add-in interfaces. We have REST APIs for Microsoft Graphs that connects to Office 365. And
so I mean it's a place where you should expect us to continue to do more.
BRENT THILL: There's a handful of question and there's a common theme around LinkedIn. I
know it hasn't closed, so you can't probably say too much. But it's pretty powerful when you think
about the things you guys can do together and the impact to the Office family and I look at the impact
to my Outlook application as an example of some leaves a job perhaps get it to auto-populate the data,
if someone changes their phone number or their e-mail, you're not saying this. I'm saying this.
RAJESH JHA: I love this kind of an interview where you're asking the question and answering
about it, too.
BRENT THILL: I guess just one example, but maybe just your perspective on where you think that
will have the biggest impact in your franchise?
RAJESH JHA: Look, I'm very excited about LinkedIn. I really can't say a lot. I mean
I'm happy to come back once it's closed. We have to let the process play out and be respectful of
the process. But I'm very excited about what we could do.
BRENT THILL: Okay. I can keep talking about the benefits. (Laughter.)
Maybe a little bit about the E5 adoption. What's driving it? How important has voice been?
RAJESH JHA: Yeah, I'm not sure I did a good job explaining the tiering Office all up. So
say a customer moves to our cloud, let's say they start with mail and calendar. What that does is
generates a lot of their data and their content their own cloud. And if we do a good job serving
their needs, and we build confidence with them, they may end up moving something like SharePoint or Skype
into the cloud with us. That generates more data that we are the custodians of for them in the cloud.
So the next thing our customers want to do is they want to do things like e-discovery or put a legal hold,
or they want to protect the data, they want to do analytics of the data. And that is what leads them
into E3. We do some basic level of data leakage protection and conditional access, and of course
operational security is built into Office 365. But you want the advanced analytics, you want the
advanced security, well, that's what gets them into E3. And then there is stuff like Advanced Threat
Protection or voice or Power BI that gets them to E5.
So I guess what I'm saying is the more usage we have and the more users we have, the more data we have. The
more data we have, the more right we earn to give them premium value as a part of E3 or E5. So that's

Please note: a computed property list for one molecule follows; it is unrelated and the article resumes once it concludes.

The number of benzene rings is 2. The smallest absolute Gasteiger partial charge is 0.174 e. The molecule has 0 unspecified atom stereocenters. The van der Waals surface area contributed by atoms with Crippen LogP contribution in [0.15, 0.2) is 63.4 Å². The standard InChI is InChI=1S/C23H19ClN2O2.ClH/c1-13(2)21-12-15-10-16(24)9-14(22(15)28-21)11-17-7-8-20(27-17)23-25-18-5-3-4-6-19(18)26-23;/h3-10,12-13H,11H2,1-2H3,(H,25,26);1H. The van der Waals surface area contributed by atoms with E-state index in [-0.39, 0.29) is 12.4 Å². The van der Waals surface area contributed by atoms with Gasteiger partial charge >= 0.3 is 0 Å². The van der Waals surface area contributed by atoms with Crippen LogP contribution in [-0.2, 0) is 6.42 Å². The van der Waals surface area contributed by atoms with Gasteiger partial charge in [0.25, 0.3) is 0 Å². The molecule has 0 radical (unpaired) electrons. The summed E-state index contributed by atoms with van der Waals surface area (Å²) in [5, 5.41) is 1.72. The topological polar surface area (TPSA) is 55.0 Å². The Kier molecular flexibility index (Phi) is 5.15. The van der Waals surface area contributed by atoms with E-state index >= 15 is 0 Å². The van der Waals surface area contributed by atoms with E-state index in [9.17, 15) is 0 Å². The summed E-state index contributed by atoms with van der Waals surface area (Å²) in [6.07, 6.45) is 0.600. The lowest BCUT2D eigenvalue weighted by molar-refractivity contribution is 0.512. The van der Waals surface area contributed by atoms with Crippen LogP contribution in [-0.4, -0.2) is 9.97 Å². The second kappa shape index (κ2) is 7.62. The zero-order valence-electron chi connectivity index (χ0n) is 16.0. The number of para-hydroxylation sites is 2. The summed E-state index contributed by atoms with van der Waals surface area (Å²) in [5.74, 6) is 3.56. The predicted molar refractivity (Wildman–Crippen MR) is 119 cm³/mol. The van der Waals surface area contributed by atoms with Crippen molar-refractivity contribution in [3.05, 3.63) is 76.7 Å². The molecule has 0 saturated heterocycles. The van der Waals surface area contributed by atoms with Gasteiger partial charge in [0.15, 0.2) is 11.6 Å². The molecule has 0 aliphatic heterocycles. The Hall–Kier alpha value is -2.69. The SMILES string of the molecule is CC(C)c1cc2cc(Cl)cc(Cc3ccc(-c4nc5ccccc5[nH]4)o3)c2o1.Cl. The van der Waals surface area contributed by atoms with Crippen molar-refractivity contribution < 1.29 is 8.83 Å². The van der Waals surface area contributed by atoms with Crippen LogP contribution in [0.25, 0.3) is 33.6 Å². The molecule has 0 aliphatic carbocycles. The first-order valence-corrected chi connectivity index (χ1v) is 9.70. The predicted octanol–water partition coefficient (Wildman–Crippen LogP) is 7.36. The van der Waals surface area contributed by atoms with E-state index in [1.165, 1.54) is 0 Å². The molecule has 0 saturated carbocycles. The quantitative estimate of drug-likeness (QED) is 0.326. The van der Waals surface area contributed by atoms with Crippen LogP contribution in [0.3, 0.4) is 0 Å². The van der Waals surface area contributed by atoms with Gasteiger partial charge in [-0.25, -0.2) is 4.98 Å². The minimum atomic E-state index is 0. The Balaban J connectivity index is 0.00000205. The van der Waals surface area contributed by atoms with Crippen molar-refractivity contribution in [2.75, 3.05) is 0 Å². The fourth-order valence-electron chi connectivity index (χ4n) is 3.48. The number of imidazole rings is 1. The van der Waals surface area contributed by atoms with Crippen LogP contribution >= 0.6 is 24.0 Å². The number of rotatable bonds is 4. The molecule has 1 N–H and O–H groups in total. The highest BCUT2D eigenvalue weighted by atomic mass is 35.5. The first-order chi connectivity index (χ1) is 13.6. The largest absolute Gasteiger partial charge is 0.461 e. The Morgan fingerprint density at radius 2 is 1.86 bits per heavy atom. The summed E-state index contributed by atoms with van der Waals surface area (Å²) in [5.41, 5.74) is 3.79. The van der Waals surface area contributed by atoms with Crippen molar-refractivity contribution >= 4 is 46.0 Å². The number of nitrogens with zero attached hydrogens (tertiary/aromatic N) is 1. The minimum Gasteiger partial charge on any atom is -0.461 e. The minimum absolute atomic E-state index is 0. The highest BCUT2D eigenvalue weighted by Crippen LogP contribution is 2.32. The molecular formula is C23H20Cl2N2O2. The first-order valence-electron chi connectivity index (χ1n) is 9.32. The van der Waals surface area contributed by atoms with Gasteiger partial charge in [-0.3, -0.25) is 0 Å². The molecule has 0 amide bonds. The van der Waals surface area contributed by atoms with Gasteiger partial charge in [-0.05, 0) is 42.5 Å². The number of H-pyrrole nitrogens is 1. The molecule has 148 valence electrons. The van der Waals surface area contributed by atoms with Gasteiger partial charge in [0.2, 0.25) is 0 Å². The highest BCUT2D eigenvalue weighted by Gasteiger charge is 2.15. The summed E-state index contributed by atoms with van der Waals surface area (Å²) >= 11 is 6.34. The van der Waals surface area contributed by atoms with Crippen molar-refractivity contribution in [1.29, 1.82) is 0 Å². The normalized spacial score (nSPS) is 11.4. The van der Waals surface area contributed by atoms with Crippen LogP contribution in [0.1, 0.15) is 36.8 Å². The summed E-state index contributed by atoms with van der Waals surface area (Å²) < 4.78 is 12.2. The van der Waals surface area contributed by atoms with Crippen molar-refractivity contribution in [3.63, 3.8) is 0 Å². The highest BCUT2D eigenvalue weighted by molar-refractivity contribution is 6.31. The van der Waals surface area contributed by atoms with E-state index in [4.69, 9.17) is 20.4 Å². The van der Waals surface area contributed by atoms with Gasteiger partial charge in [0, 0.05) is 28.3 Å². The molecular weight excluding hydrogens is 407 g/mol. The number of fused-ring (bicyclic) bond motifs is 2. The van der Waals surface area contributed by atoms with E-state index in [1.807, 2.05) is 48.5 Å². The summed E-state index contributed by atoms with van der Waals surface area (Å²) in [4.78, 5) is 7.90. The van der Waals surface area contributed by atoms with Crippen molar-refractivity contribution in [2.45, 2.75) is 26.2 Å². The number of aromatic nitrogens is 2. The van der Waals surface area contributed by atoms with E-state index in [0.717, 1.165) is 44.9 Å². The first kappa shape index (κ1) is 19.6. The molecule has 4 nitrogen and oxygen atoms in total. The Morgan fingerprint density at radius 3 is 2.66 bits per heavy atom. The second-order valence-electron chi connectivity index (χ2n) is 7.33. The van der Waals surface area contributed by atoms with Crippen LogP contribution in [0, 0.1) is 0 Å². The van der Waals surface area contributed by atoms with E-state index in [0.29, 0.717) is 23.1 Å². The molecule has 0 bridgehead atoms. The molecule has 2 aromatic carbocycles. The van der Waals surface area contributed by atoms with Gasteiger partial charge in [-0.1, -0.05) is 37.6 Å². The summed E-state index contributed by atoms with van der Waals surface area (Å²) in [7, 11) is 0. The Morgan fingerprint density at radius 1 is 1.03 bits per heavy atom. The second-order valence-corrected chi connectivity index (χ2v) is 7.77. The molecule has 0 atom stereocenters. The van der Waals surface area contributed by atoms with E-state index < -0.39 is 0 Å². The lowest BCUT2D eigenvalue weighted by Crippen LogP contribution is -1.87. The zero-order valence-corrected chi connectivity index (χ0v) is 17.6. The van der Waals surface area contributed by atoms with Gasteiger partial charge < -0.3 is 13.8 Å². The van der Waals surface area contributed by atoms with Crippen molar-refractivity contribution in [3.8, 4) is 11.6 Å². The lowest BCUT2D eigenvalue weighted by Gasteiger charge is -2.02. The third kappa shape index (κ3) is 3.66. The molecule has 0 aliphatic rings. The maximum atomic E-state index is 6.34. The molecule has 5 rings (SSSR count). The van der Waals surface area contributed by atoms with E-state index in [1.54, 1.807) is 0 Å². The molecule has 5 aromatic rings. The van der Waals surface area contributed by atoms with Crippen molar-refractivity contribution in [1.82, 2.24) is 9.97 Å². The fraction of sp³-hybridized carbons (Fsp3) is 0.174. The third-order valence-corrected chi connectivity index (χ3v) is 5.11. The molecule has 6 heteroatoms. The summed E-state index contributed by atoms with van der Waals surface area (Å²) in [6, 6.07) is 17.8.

the basic pieces of how we are adding E5 value.
And, like I said, with E5 we have three thrusts, we have security and compliance, and I'm really excited
about the set of stuff that we've been able to bring to our customers there. And then we have Power
BI and something we call My Analytics on the analytics side. So if you, for example, I don't know
if you guys have seen this capability, but in Office, if you're an E5 user, what you'd be able to see,
one of the insights is who are you losing touch with. So we auto-suggest that to you.
If you sent out a piece of e-mail -- tell me if you have sent out a piece of e-mail with a large audience,
let's say more than 30-40 people, many of you. Wouldn't you want to know how many times that got
read and what is the read rate on those things? We do this in a super respectful of privacy. So
if it was less than five people, we won't give you that insight. But let's say you send it to 20-30
people, you'd be able to see what the read rate, how many replies and forwards are there on your mail.
So these are the kind of analytics and insights. That's the second pillar.
And the third one, let me talk a little bit about voice in Office 365 E5. We have lots of voice capabilities
that we're excited about. The first thing that we do is, we have conferencing in E3 in Office. But
the conference, we had our customers, you could do VOIP conferencing completely based on our cloud, but
your customers will have to bring their own PST in conferencing, and now that is built into E5. So
a one stop shop for all your conferencing needs. Another one that were doing is PBX systems, complicated
to manage, complicated to update, can now be run completely into the cloud. So that's the other proposition
of voice in E5. A third one is now Microsoft will actually give you phone numbers and calling plans
in many countries. So if you think about those value in voice, those are the three components of
BRENT THILL: And when you say give you a phone number?
RAJESH JHA: You can get a phone number from Microsoft in E5 if you do BSDM calling, that's a
feature that we have.
BRENT THILL: This is a good question. The role of the file system, so you launch -- I
did this with my new Windows 10 machine, I launched it, login, all of a sudden OneDrive pops up and it
has all the authentication saved. Can you talk a little bit about that and the importance of OneDrive
and where that's headed?
RAJESH JHA: So one thing we haven't done a lot is we haven't talked about Office 365 consumer
business. We are quite happy with our consumer business. We have 24 million subscribers today
for Office 365 in the consumer space, and the value that our users get there is they get a terabyte of
storage in OneDrive, and OneDrive is a great integration as you just mentioned back into the core devices.
And then an always up to date client, all the AI features I talked about start to show only for our
subscribers. AI features are the kinds of things that we can't easily do for our on-prem customers.
And so that's one of the differentiation for us to actually put more value into our cloud.
So I think about OneDrive as a core part of the value proposition for an Office user. If you are a
consumer, you get a terabyte of storage and an up to date client as a part of the 365 consumer subscription.